Skip to main content

Lisowski to Head GNEP

Just off the wire from DOE:
U.S. Department of Energy Assistant Secretary for Nuclear Energy Dennis Spurgeon announced the appointment of Dr. Paul Lisowski as Deputy Director of Advanced Nuclear Energy Systems. As Deputy Director, Dr. Lisowski will lead the day-to-day operations of the Department's Global Nuclear Energy Partnership, a key element of the President’s Advanced Energy Initiative.

“I am excited that Paul will be joining our team,” Assistant Secretary Spurgeon said. “He brings a wealth of technical knowledge and expertise, which will be vital as we move forward with building new nuclear power plants under the Global Nuclear Energy Partnership.”

As Deputy Director of Nuclear Energy, Dr. Lisowski will take the lead on planning and integration of advanced nuclear reactors, fuel processing, and research and development in support of the Global Energy Nuclear Partnership. Dr. Lisowski will also use his expertise and leadership to expand the use of nuclear power, minimize nuclear waste, demonstrate more proliferation-resistant recycling, develop advanced burner reactors, and establish reliable fuel services.

Most recently, Dr. Lisowski worked at Los Alamos National Laboratory where he served for five years as the Director of Los Alamos Neutron Science Center (LANSCE). While there, he was responsible for science and technology development, safety, maintenance and operation of the three national user facilities and an isotope production facility. In this position, he was responsible for the management of over 300 scientists, engineers and operations staff and for the management of an annual operating budget of up to $125 million.

Prior to that, Dr. Lisowski served as the National Director for the Accelerator Production of Tritium Project. The National Laboratory and industry team that he led were awarded the 2000 DOE Award for Excellence in Program and Project Management.

“I am pleased to be part of this exciting GNEP initiative,” Dr. Lisowski said. “I am confident that my past experience with large multi-laboratory and industry teams will greatly contribute to the success of GNEP.”
Technorati tags: , , , , , , ,

Comments

Kirk Sorensen said…
Rather than pursue sodium-cooled fast reactors as the central thrust of GNEP, I would suggest that Dr. Lisowski examine the work of Dr. Eric Ottewitte of INEL. Dr. Ottewitte proposed a reactor based around the molten chlorides as a way to destroy transuranic waste that has many safety and performance advantages over the sodium-cooled, solid-core breeder.

Popular posts from this blog

Making Clouds for a Living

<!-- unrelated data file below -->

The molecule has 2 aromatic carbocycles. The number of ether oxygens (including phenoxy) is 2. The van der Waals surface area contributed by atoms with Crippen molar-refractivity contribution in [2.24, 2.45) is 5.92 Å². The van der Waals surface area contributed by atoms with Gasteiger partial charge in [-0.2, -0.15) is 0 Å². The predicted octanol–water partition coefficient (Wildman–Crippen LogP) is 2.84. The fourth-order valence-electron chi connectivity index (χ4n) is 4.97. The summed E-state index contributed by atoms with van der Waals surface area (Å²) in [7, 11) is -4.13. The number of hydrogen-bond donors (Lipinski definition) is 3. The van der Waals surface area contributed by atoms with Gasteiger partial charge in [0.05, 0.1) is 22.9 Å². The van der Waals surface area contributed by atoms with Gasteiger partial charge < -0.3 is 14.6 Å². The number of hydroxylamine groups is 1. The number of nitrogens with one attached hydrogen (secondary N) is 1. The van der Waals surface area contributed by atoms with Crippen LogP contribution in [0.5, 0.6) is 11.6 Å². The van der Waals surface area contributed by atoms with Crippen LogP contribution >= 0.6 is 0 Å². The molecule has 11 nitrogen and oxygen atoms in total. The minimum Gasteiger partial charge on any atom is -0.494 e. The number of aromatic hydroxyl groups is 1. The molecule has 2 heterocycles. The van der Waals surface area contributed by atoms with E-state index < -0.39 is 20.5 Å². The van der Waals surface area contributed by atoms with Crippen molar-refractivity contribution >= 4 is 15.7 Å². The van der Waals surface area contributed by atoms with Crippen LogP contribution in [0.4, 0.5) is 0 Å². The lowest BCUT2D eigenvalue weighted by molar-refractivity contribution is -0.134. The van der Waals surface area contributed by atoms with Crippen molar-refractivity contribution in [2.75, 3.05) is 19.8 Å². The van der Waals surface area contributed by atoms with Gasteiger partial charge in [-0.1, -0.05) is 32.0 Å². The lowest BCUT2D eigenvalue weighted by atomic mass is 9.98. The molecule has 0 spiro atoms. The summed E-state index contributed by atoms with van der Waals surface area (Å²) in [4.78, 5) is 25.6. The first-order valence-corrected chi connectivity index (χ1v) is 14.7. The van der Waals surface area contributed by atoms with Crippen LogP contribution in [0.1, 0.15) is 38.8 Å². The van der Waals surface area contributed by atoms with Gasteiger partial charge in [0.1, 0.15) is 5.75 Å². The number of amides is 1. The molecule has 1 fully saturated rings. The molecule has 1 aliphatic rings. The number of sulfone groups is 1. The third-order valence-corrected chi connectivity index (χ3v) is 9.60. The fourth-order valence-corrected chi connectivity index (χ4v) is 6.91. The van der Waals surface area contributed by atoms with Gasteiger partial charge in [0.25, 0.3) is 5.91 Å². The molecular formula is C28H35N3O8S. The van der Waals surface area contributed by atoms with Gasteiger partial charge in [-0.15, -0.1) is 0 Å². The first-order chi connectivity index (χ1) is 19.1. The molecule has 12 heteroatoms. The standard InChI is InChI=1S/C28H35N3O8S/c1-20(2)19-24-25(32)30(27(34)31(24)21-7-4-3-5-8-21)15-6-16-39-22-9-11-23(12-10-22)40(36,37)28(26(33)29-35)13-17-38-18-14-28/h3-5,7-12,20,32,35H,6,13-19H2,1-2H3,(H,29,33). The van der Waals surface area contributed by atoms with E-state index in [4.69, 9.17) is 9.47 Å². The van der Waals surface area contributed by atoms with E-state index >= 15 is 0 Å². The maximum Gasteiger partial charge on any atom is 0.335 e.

Donell Banks works at Southern Nuclear’s Plant Vogtle units 3 and 4 as a shift supervisor in Operations, but is in the process of transitioning to his newly appointed role as the daily work controls manager. He has been in the nuclear energy industry for about 11 years.

I love what I do because I have the unique opportunity to help shape the direction and influence the culture for the future of nuclear power in the United States. Every single day presents a new challenge, but I wouldn't have it any other way. As a shift supervisor, I was primarily responsible for managing the development of procedures and programs to support operation of the first new nuclear units in the United States in more than 30 years. As the daily work controls manager, I will be responsible for oversight of the execution and scheduling of daily work to ensure organizational readiness to operate the new units.

I envision a nuclear energy industry that leverages the technology of today to improve efficiency…

Nuclear: Energy for All Political Seasons

The electoral college will soon confirm a surprise election result, Donald Trump. However, in the electricity world, there are fewer surprises – physics and economics will continue to apply, and Republicans and Democrats are going to find a lot to like about nuclear energy over the next four years.

In a Trump administration, the carbon conversation is going to be less prominent. But the nuclear value proposition is still there. We bring steady jobs to rural areas, including in the Rust Belt, which put Donald Trump in office. Nuclear plants keep the surrounding communities vibrant.

We hold down electricity costs for the whole economy. We provide energy diversity, reducing the risk of disruption. We are a critical part of America’s industrial infrastructure, and the importance of infrastructure is something that President-Elect Trump has stressed.

One of our infrastructure challenges is natural gas pipelines, which have gotten more congested as extremely low gas prices have pulled m…

Innovation Fuels the Nuclear Legacy: Southern Nuclear Employees Share Their Stories

Blake Bolt and Sharimar Colon are excited about nuclear energy. Each works at Southern Nuclear Co. and sees firsthand how their ingenuity powers the nation’s largest supply of clean energy. For Powered by Our People, they shared their stories of advocacy, innovation in the workplace and efforts to promote efficiency. Their passion for nuclear energy casts a bright future for the industry.

Blake Bolt has worked in the nuclear industry for six years and is currently the work week manager at Hatch Nuclear Plant in Georgia. He takes pride in an industry he might one day pass on to his children.

What is your job and why do you enjoy doing it?
As a Work Week Manager at Plant Hatch, my primary responsibility is to ensure nuclear safety and manage the risk associated with work by planning, scheduling, preparing and executing work to maximize the availability and reliability of station equipment and systems. I love my job because it enables me to work directly with every department on the plant…